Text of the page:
Remember the kind of fun something like Deadpool offered through its irreverent humor? Shazam from DC has that in it and that too in a refreshing way. Even the irreverent comedy has become slightly formulaic and to be honest Shazam wasn’t really having that feeling. With humor in abundance along with humanizing characters, Shazam was the most fun DC film I saw in recent times.

The movie revolves around this young boy from Philadelphia named Billy Batson. Batson was always chasing his long lost mom and in that journey, he has lived in almost 20+ foster homes. During his stay in the new foster home where he gets a friend/brother named Freddy, some unusual events happen with him and he eventually meets this wizard named Shazam who offers him incredible superpowers which he will get when he says the name Shazam. The changes in Billy’s life after that and the troubles that came along with it is what Shazam all about. (80% of this was there in the trailers, so please don’t yell at me)

The spoofing of the superhero genre that happens frequently in the movie is perhaps the key factor here. At one point when a character realizes about the Shazam aspect of Billy, the character is asked to keep quiet about it by referencing the superhero movie cliché of villains hurting the loved ones. It is like DC realized their past mistakes and willingly spoofed their own strategies.  In a Man of Steel-like climactic fight, the villain Thaddeus starts to give his revenge speech and what Billy/ Shazam does in response is outrageously funny. While watching Baahubali, if the thought of how Shivagami and others can clearly see what the characters are doing in a dust fuming area that has thousands of soldiers ever crossed your mind, I would say this movie is definitely for you. They have smartly spoofed the genre by using logic to create practical humor.

Zachary Levi was the real star here portraying the excitement of the 15-year-old in a much bigger body. The animated tone of the character never went into that caricature zone and it was a hilarious portrayal. Asher Angel as Billy Batson has minimal space here and his portions are majorly on the very emotional side. The other impressive performer here after Levi was Jack Dylan Grazer as the vivacious Freddy. The guy was super smooth as the nerdy Freddie and the combination scenes of him and Levi where both are exploring the possibilities of the superpower was really fun to watch. Mark Strong had that toughness in his portrayal to be Thaddeus who I believe was a very typical yet extremely ruthless villain.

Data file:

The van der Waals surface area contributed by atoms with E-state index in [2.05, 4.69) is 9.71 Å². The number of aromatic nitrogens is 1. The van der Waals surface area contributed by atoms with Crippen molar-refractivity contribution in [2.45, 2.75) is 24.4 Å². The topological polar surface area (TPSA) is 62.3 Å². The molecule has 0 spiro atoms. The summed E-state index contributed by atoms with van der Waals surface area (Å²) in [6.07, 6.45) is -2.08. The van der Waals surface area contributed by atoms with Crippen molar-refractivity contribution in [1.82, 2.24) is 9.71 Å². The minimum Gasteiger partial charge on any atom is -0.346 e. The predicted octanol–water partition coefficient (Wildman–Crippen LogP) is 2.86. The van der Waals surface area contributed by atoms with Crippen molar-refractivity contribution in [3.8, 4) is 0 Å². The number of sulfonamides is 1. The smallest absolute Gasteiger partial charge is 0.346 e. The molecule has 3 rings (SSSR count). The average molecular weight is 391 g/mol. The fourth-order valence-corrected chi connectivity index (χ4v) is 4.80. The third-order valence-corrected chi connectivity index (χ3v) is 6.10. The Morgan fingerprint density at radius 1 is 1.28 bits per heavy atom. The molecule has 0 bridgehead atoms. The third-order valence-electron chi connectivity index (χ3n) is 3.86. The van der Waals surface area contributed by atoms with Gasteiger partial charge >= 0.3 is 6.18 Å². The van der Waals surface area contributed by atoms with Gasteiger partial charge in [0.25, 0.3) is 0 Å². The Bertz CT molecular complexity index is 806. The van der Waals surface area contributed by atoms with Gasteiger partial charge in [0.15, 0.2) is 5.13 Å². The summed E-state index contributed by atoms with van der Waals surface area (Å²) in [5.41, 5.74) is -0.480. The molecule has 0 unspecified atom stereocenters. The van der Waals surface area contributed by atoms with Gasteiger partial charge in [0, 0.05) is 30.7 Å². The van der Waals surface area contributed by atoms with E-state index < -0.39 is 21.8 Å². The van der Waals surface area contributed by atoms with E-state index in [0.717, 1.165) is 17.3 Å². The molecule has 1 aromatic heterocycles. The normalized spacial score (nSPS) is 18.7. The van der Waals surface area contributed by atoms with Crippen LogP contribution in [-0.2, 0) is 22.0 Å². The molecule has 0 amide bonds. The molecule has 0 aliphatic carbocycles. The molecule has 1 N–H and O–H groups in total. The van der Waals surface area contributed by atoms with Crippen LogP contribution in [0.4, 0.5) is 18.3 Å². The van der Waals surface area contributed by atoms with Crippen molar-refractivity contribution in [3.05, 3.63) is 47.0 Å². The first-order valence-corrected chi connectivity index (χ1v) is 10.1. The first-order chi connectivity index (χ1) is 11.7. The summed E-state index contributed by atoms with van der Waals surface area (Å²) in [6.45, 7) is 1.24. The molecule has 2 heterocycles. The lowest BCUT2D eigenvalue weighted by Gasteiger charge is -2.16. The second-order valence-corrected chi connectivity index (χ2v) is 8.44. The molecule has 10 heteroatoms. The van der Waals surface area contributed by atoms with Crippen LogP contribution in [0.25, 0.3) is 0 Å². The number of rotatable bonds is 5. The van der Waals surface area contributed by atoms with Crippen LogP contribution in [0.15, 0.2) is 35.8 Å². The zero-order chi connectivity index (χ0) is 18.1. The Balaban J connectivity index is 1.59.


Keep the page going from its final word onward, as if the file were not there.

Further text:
David F Sandberg gets the pulse of the viewers here. Henry Gayden and Darren Lemke have made the story and the screenplay and it is filled with spoofing of practical situations that are possible. Billy is trying to make money by showing off his sparkle fingers. They are uploading videos of their deeds and these are pretty much stuff a teenager might do these days if he or she gets any superpower. And the movie is constantly in a very energetic zone not giving us a moment to take our eyes away. The most humanizing moment in the movie was when Billy realizes about his mother and that subplot also gets explored in a way that is slightly atypical. The Deadpool kind of fun in the movie gets that additional emotional layer through that small yet important subplot. The visuals are pretty good and unlike some of the other films in the DCEU, the extent of destruction you get to see in Shazam is pretty low and that itself was a big relief.

Shazam promised fun in its trailer and the movie has the same in abundance. They haven’t overused any of the tricks they used and that gave the movie a fresh feel. The stage is now set for a bigger and grander Shazam film and I hope they won’t compromise on the fun factor.

Rating: 4/5

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Final Thoughts

Shazam promised fun in its trailer and the movie has the same in abundance. They haven’t overused any of the tricks they used and that gave the movie a fresh feel.


Green: Recommended Content

Orange: The In-Between Ones

Red: Not Recommended


By Aswin Bharadwaj

Founder and editor of Lensmen Reviews.